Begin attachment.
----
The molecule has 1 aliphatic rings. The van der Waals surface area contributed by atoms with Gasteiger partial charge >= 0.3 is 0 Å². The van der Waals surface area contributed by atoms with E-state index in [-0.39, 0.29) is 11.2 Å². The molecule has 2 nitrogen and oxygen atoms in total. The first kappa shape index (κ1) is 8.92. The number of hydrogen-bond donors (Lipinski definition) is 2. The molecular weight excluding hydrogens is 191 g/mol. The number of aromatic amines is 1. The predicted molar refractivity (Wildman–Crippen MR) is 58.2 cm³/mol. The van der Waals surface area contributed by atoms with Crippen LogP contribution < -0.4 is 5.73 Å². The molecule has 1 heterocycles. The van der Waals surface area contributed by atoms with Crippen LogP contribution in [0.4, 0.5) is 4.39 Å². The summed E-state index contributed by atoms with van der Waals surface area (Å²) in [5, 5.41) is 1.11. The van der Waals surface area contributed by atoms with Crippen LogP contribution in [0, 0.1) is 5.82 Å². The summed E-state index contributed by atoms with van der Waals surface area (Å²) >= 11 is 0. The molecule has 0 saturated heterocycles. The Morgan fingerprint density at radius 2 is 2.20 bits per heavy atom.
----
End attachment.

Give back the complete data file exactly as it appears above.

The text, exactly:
The molecule has 1 aliphatic rings. The van der Waals surface area contributed by atoms with Gasteiger partial charge >= 0.3 is 0 Å². The van der Waals surface area contributed by atoms with E-state index in [-0.39, 0.29) is 11.2 Å². The molecule has 2 nitrogen and oxygen atoms in total. The first kappa shape index (κ1) is 8.92. The number of hydrogen-bond donors (Lipinski definition) is 2. The molecular weight excluding hydrogens is 191 g/mol. The number of aromatic amines is 1. The predicted molar refractivity (Wildman–Crippen MR) is 58.2 cm³/mol. The van der Waals surface area contributed by atoms with Crippen LogP contribution < -0.4 is 5.73 Å². The molecule has 1 heterocycles. The van der Waals surface area contributed by atoms with Crippen LogP contribution in [0.4, 0.5) is 4.39 Å². The summed E-state index contributed by atoms with van der Waals surface area (Å²) in [5, 5.41) is 1.11. The van der Waals surface area contributed by atoms with Crippen LogP contribution in [0, 0.1) is 5.82 Å². The summed E-state index contributed by atoms with van der Waals surface area (Å²) >= 11 is 0. The molecule has 0 saturated heterocycles. The Morgan fingerprint density at radius 2 is 2.20 bits per heavy atom.